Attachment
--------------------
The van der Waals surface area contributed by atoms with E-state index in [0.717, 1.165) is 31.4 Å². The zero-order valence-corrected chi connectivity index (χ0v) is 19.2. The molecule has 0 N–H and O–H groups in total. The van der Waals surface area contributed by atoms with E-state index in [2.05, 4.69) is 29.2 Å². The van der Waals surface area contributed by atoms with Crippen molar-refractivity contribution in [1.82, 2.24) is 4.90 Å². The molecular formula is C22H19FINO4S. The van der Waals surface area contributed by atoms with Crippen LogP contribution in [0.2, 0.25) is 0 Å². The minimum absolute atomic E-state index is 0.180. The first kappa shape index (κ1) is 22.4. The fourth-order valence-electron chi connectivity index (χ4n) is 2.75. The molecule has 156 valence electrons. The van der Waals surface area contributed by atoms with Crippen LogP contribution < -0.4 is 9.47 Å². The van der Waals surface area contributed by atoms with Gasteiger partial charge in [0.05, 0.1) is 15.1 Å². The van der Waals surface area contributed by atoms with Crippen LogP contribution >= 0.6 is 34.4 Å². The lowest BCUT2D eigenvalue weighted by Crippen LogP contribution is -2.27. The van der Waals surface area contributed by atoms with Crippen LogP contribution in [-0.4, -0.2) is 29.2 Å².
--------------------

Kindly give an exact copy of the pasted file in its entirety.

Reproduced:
The van der Waals surface area contributed by atoms with E-state index in [0.717, 1.165) is 31.4 Å². The zero-order valence-corrected chi connectivity index (χ0v) is 19.2. The molecule has 0 N–H and O–H groups in total. The van der Waals surface area contributed by atoms with E-state index in [2.05, 4.69) is 29.2 Å². The van der Waals surface area contributed by atoms with Crippen molar-refractivity contribution in [1.82, 2.24) is 4.90 Å². The molecular formula is C22H19FINO4S. The van der Waals surface area contributed by atoms with Crippen LogP contribution in [0.2, 0.25) is 0 Å². The minimum absolute atomic E-state index is 0.180. The first kappa shape index (κ1) is 22.4. The fourth-order valence-electron chi connectivity index (χ4n) is 2.75. The molecule has 156 valence electrons. The van der Waals surface area contributed by atoms with Crippen LogP contribution < -0.4 is 9.47 Å². The van der Waals surface area contributed by atoms with Gasteiger partial charge in [0.05, 0.1) is 15.1 Å². The van der Waals surface area contributed by atoms with Crippen LogP contribution >= 0.6 is 34.4 Å². The lowest BCUT2D eigenvalue weighted by Crippen LogP contribution is -2.27. The van der Waals surface area contributed by atoms with Crippen LogP contribution in [-0.4, -0.2) is 29.2 Å².